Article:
Wednesday, October 04, 2006

Writing Practice

Writer Judy Reeves has article on the importance of writing practice.

Her guidelines for practice are summarized below; I added my compared my practices to them. When I started, it seemed like a good idea.

1. Keep writing. Don't stop to edit, to rephrase, to think. Don't go back and read what you've written. If you keep your writing hand moving, you'll bypass the censor, the editor, the critic, and if you're lucky, maybe even the ego.

Sounds like NaNoWriMo to me. Who has time to think when you are trying to finish 50,000 works in 30 days (or less).

2. Trust your pen. Go with the first image that appears. "First thought, best thought," reminds us that the first image comes from your intuitive mind, where the creative process finds its foothold.

So when I'm off on a tangent, it's a good thing? I can live with that.

3. Don't judge your writing. Don't compare, analyze, criticize. Remember that what gets written in writing practice is the roughest of rough drafts - writing that is pouring directly from intuition, too fragile and raw for judgments. Remember to be your own best friend - nonjudgmental, accepting, tolerant, loving, kind, and patient. And remember to laugh sometimes. At yourself and your writing.

Afterall, I have a crit group to help me out with that aspect.

4. Let your writing find its own form. Form will come organically out of what you write. You don't have to have a beginning, a middle, and an end for what your write in practice sessions. Nor does it have to fit into some container labeled story or essay or poem.

I love freewrites, but they always feel like a waste of time.

5. Don't worry about the rules. It doesn't matter if your grammar is incorrect, your spelling wrong, your syntax garbled, or your punctuation off. The time to edit, correct, and polish is during rewrites, not during practice.

So how can I turn off that internal editor when I spell "the" as "hte"?

6. Let go of any expectations. Expectations set you up so you're always ahead of yourself rather than being present in the moment. This is why it's good to dive right into the writing topic with no time to think of what you'll write or how best to shape your writing around a subject.

I write romance. Do I have expectations?

7. Kiss your frogs. First-draft writing doesn't have to be good, it won't always be good, and even when it is good, among the good will be some not so good. Remember, this is just practice. You write what you write.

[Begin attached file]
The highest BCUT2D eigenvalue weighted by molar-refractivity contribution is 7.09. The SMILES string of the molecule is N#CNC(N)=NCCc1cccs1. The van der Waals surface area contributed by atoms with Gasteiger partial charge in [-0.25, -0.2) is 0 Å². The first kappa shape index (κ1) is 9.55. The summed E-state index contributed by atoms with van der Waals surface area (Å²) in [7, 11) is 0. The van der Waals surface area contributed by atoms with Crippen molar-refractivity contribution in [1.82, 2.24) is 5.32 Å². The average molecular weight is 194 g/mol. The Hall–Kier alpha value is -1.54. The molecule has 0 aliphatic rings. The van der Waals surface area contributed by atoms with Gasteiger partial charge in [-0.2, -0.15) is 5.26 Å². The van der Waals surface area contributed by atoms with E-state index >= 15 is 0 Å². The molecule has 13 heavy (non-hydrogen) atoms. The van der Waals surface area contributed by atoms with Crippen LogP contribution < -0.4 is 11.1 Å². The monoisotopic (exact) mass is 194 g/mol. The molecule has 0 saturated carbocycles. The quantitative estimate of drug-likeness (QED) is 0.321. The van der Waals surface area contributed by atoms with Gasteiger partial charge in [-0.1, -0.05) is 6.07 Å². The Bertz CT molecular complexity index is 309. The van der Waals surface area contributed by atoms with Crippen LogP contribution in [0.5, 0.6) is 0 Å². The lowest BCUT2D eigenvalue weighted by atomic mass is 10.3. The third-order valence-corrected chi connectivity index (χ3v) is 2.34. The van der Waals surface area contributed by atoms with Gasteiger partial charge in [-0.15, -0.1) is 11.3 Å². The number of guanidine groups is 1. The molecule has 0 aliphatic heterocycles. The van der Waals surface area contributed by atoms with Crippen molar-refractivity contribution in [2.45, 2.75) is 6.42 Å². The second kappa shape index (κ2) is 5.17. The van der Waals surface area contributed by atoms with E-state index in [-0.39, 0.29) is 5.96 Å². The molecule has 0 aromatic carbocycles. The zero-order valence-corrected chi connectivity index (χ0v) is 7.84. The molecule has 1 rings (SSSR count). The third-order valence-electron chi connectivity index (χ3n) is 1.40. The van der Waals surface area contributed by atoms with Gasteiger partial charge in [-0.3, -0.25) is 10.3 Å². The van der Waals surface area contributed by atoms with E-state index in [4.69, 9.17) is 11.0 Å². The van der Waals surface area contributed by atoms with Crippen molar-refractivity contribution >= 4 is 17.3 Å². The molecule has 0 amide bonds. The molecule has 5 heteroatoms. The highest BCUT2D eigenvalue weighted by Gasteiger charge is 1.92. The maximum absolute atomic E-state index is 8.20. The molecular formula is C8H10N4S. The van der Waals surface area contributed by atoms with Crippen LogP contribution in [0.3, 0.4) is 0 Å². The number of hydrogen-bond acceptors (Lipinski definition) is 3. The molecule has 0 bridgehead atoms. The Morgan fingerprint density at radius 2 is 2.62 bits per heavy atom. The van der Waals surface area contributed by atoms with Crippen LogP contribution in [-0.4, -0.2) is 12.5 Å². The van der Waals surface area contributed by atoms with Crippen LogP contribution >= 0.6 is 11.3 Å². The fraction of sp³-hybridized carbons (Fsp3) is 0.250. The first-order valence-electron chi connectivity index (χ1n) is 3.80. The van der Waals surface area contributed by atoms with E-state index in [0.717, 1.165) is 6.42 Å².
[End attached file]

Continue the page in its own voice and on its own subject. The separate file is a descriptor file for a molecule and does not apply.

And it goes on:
Crap, I need to start re-reading my blog posts.

8. Tell the truth. Every time you write you have an opportunity to tell the truth. And sometimes it's only through writing that you can know the truth. Be willing to go to the scary places that make your hand tremble and your handwriting get a little out of control. Be willing to tell your secrets. It's risky, but if you don't write the truth, you chance writing that is glib, shallow, or bland.

I have, but no one believes me.

9. Write specific details. Your writing doesn't have to be factual, but the specificity of detail brings it alive. It does not matter if the tree you sat beneath was a sycamore or a eucalyptus, but naming it one or the other will paint a clearer picture. The truth isn't in the facts; it's in the detail.

I had a crit partner tell me that I had too many details in my manuscript.

10. Write what matters. If you don't care about what you're writing, neither will your readers. Write about what interests you, what bothers you, what you don't understand, what you want to learn more about.

What if I cared when I started and now I don't? Oh, I remember why I liked my characters.

11. Read your writing aloud after you've completed your practice session. You'll find out what you've written, what you care about, and when the writing is "working." Reading aloud lets you know when the writing is repetitious or trite. Reading aloud tells you when you're writing with authenticity and when you've found your writer's voice.

You'll also find out when your brain processes what you meant rather than what you've said.

12. Date your page and write the topic at the top. This will keep you grounded in the present and help you reference pieces you might want to use in something else. A review of the dates in your practice notebook can provide insights about your writing self.

I'm organized, but I never would be able to do this.

In all the advice is great. I have a sarcastic streak about a quarter mile wide. There should be a html tag for that.

via OAWC

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